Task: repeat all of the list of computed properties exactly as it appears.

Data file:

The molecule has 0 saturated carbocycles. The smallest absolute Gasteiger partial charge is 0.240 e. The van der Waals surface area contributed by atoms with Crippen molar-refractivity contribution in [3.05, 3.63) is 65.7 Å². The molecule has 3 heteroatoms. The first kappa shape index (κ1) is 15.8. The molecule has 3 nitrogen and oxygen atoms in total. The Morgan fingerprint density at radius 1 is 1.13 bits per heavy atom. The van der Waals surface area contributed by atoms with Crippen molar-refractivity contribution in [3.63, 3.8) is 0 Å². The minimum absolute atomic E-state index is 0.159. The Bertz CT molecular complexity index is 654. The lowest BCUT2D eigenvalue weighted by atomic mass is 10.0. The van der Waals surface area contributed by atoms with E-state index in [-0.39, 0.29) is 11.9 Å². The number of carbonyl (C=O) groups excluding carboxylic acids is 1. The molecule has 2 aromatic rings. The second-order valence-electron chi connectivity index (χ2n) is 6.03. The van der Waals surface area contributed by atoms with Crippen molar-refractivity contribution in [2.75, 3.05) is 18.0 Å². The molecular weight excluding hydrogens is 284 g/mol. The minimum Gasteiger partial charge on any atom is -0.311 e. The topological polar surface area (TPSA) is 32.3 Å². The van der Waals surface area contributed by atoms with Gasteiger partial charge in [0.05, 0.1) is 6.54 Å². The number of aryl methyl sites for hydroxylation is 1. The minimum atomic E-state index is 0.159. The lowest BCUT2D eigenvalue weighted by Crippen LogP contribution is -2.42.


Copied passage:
The molecule has 0 saturated carbocycles. The smallest absolute Gasteiger partial charge is 0.240 e. The van der Waals surface area contributed by atoms with Crippen molar-refractivity contribution in [3.05, 3.63) is 65.7 Å². The molecule has 3 heteroatoms. The first kappa shape index (κ1) is 15.8. The molecule has 3 nitrogen and oxygen atoms in total. The Morgan fingerprint density at radius 1 is 1.13 bits per heavy atom. The van der Waals surface area contributed by atoms with Crippen molar-refractivity contribution in [3.63, 3.8) is 0 Å². The minimum absolute atomic E-state index is 0.159. The Bertz CT molecular complexity index is 654. The lowest BCUT2D eigenvalue weighted by atomic mass is 10.0. The van der Waals surface area contributed by atoms with E-state index in [-0.39, 0.29) is 11.9 Å². The number of carbonyl (C=O) groups excluding carboxylic acids is 1. The molecule has 2 aromatic rings. The second-order valence-electron chi connectivity index (χ2n) is 6.03. The van der Waals surface area contributed by atoms with Crippen molar-refractivity contribution in [2.75, 3.05) is 18.0 Å². The molecular weight excluding hydrogens is 284 g/mol. The minimum Gasteiger partial charge on any atom is -0.311 e. The topological polar surface area (TPSA) is 32.3 Å². The van der Waals surface area contributed by atoms with Gasteiger partial charge in [0.05, 0.1) is 6.54 Å². The number of aryl methyl sites for hydroxylation is 1. The minimum atomic E-state index is 0.159. The lowest BCUT2D eigenvalue weighted by Crippen LogP contribution is -2.42.